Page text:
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Facebook: Chinese hackers spy on Uyghur Muslims abroad

Facebook has said it blocked a group of Chinese hackers that used the platform to target Uyghur activists living abroad and compromise their security by using surveillance software.

By: Deutsche Welle |
Updated: March 25, 2021 4:42:23 pm
Chinese hackers spy on Uyghur Muslims abroadA Muslim student wearing a mask with the colors of the pro-independence East Turkistan flag, holds a poster during a rally outside the Chinese Embassy in Jakarta, Indonesia, Thursday, March 25, 2021. About a dozen of students staged the rally calling to an end to alleged oppression against Muslim Uyghur ethnic minority in China's region of Xinjiang. (AP Photo/Dita Alangkara)

Chinese hackers used fake Facebook accounts and websites in an attempt to break into computers and smartphones of Uyghur activists, journalists and dissidents, the social media company announced Wednesday.

Facebook said it was able to detect and disrupt the hacking operation by removing the group’s accounts, which numbered less than 100. It also blocked the malware domains and notified those whose accounts were compromised.

The targets of the cyberespionage numbered less than 500 accounts of Uyghurs from the Xinjiang region in China now living in Australia, Canada, Kazakhstan, Syria, Turkey and the United States, Facebook said.

The Uyghurs are a Muslim minority group from northwest China. Over 1 million Uyghur are thought to be held in a vast network of camps, in what many nations have condemned as a systematic campaign of repression. The US has referred to Beijing’s treatment of Uyghurs as “genocide.”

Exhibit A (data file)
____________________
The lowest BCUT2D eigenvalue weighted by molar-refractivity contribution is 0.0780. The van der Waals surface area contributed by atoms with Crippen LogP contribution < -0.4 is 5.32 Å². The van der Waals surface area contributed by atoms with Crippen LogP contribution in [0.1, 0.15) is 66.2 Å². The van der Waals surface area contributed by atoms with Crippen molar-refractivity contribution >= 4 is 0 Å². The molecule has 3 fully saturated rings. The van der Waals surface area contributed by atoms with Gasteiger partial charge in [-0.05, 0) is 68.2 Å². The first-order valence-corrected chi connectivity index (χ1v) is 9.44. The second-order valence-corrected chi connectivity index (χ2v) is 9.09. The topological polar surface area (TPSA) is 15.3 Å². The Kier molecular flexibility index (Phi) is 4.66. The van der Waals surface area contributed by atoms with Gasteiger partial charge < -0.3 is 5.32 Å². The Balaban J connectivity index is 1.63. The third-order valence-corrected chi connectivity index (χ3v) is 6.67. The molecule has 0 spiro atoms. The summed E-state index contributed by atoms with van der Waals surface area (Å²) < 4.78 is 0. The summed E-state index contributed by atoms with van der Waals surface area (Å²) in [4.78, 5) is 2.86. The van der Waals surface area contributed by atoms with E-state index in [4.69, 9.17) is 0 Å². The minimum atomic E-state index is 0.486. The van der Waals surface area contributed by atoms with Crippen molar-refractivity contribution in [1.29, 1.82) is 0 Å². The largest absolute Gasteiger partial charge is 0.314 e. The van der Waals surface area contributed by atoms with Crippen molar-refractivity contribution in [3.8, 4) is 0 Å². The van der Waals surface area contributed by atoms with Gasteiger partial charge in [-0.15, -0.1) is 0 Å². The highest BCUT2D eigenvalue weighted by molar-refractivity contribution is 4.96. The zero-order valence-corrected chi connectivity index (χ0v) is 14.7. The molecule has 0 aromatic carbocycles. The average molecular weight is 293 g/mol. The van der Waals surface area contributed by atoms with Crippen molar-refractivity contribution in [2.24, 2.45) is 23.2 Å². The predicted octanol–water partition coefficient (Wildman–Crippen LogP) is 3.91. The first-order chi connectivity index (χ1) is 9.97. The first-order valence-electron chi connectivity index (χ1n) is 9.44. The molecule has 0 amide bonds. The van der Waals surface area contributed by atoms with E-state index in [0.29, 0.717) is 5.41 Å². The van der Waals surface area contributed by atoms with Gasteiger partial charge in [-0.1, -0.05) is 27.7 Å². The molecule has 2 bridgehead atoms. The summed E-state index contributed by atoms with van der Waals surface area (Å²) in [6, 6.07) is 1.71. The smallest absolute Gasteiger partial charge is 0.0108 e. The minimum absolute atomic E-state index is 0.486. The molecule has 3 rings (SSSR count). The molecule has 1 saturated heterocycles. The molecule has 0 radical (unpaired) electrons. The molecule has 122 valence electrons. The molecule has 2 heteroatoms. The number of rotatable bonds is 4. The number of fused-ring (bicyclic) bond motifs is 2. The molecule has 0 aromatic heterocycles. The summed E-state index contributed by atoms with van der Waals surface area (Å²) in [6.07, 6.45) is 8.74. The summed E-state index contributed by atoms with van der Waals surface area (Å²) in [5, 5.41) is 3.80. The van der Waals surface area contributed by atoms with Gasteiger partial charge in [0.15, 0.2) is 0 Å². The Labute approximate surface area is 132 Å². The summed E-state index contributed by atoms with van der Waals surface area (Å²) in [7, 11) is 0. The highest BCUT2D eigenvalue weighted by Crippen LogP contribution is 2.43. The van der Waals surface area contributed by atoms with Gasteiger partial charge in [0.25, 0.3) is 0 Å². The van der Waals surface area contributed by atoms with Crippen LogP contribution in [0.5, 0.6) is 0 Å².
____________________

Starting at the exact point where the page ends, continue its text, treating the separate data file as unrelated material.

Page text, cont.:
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The Uyghur diaspora is heavily involved in advocating for the interests of their community still in China, which has drawn the ire of Beijing.

What did the hackers do?

Facebook said the hackers set up websites using lookalike domains of popular Uyghur news sites to trick targets into clicking on links that were booby-trapped with malware.

“This group used various cyberespionage tactics to identify its targets and infect their devices with malware to enable surveillance,” Facebook’s cyberespionage unit said in a blog post.

The group also created websites to impersonate app stores offering Uyghur-themed apps that contained malware.

Facebook said it was used to share links to malicious websites, and the malware was not shared directly on the platform.

Who were the hackers?

Facebook’s investigation said the hackers are known as “Earth Empusa” or “Evil Eye” in the cybersecurity industry.

“This activity had the hallmarks of a well-resourced and persistent operation while obfuscating who’s behind it,” the blog post said.

The investigation did not find any direct links between the hackers and the Chinese government.

Two Chinese companies, Beijing Best United Technology Co Ltd and Dalian 9Rush Technology Co Ltd were found by Facebook to have developed the Android apps deployed by the hacking group.

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